Editor and Publisher, Gramophone
This site does seem to attract a disproportionate amount of angry negativity over relatively minor issues or comments. I myself made the mistake of expressing a little enthusiasm a while back and you would have thought I was advocating higher bonuses for bankers judging by the reaction.
No, chill guys. Listening to music helps. (On the high bitrate Gramophone Player for instance).
Re JD's post ( #40), I realise the difficulty of content rights when a) a title has been in publication for a long time and b) has had a change of ownership along the way. And, yes, I do know how long it takes to properly scan and integrate material into a website- and time is money. Nevertheless, I would have thought that perhaps the last 10 years could be available which roughly equates to when Haymarket purchased Gramophone!
RE: #43 ("angry negativity") - I don't think there's been very much angry negativity, at least not to excess; for example, I feel my previous comment wasn't "angry" - I made what I feel to be a reasonable suggestion under the circumstances, and am myself hugely disappointed that the site has reached such a low state. Regardless, the insistence that the pdfs are somehow a 'minor' part of the site is incomprehensible to me. The last couple times I've tried to search for reviews, the text didn't even come up garbled, it simply cut off after some of the info on the recording (artists, etc.). There _was_ no text review, so then I needed the pdf to be able to see anything yet the pdfs aren't available anymore. This just happened twice in the last week, the only two times I've even attempted to find a review on the Gramophone archive for a long time. It's just miserable. (I, for one, don't want to be an angry person and I try not to make 'angry' statements; I don't think my last statement was - though certainly tinged with melancholia and disappointment...)
I've found myself accidentally arriving at Gramophone archive pages via searches and links from other articles about issues I've been interested in (history of disc and tape manufacture/duplication) and the reason I created an account was purely to comment on this issue, because it has been the one glaring anomaly I have come across compared to the online versions of other journals' archives.
I have to agree that the efficacy of the OCR on Gramophone is particularly poor, and on articles that refer to technical measurements, it really shows up. Numerical values, fractions and units are never correct. It's impossible to determine what an author was reporting in relation to technical measurements made.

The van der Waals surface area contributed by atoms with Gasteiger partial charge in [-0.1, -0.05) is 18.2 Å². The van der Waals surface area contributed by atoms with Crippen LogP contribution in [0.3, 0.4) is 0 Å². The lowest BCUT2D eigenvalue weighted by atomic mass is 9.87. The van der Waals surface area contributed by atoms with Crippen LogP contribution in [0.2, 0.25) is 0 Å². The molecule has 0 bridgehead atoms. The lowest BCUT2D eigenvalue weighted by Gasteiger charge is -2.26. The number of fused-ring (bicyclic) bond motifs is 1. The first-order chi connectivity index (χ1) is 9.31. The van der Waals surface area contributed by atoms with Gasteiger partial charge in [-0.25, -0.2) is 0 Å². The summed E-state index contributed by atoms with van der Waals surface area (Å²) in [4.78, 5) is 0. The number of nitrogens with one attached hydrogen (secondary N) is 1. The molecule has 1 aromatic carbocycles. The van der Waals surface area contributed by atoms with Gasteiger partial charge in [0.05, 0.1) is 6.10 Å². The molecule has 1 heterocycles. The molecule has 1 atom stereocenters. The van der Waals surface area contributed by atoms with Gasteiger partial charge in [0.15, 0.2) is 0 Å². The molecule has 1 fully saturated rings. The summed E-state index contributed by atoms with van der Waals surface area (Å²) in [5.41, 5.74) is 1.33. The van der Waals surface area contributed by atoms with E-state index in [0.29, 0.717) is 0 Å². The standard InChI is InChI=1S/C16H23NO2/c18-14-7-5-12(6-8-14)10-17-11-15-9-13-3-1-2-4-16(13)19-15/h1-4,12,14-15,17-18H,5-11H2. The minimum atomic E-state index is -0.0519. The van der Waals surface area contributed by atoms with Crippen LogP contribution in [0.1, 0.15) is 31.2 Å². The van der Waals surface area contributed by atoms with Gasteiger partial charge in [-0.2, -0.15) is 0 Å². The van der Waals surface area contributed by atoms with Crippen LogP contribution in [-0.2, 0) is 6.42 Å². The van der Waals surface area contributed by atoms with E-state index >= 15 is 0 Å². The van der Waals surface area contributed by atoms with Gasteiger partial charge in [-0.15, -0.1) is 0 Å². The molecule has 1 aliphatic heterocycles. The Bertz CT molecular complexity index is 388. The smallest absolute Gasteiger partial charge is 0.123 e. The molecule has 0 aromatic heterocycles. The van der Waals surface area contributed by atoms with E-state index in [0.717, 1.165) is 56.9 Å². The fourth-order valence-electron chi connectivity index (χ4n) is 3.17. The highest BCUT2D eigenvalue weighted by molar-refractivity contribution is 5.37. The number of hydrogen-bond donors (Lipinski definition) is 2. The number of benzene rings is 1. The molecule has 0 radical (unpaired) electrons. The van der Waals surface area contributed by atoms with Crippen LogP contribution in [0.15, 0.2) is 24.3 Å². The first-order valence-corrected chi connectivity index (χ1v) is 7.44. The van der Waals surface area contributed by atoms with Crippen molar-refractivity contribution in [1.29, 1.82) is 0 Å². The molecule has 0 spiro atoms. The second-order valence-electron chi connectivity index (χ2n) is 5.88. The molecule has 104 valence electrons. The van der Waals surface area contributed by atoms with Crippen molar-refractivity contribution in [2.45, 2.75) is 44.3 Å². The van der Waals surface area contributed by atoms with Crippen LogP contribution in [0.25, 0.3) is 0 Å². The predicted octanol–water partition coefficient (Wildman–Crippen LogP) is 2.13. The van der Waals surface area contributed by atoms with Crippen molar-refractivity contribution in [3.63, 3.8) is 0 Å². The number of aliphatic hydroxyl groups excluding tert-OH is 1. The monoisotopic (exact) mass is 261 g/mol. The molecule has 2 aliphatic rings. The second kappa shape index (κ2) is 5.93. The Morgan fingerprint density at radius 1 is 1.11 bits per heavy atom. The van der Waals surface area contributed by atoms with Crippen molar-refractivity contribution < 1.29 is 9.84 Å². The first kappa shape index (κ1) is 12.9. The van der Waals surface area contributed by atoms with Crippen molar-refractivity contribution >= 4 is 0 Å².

I too tried for ages to find ways of enlarging the thumbnails shown on the screen, and was surprised to find no apparent way of doing so. I too have used Billboard archives on Google Books for a year or two now and find it flawless. Whereas the occasional error appears, it's a very rare occurrence, and at least I can actually still see the original image of the text. I would be unlikely to search on mathematical expressions, so it doesn't matter so much if they have been encoded correctly or not, but the important thing is I can see them, and the OCR will have been good enough to allow reliable searching of the prosaic text surrounding it.
It seems reading through this post trying to come up with a solution is something that causes the readership and publication team to just scratch their heads over - as if somehow the only problem to overcome is how to satisfy copyright holders that a way of delivering the whole page image can be provided that makes piracy difficult.
Surely that approach is missing the whole point of what people are bemoaning the lack of - quality text. Surely the best avenue to have explored would have been to make available the original scans of the text blocks only, and not of pictorial content. The OCR text could be available also, but with the scanned original by the side (or made switchable-to as an option). In this way, anything that involves obscure characters, formulas or equations could be read from the scan. In fact, I'm pretty sure OCR software can be configured to leave such items intact as graphical images rather than try to convert - in other words, if an orphaned line of text that is not apparently part of a block paragraph, assume it's some sort of typographical legend (it could be a calculation, a symbol or drawing of some sort) and include as-is.
From my point of view, there is much material of interest here but, for someone who is looking for technical details, the OCR text really is absolutely useless.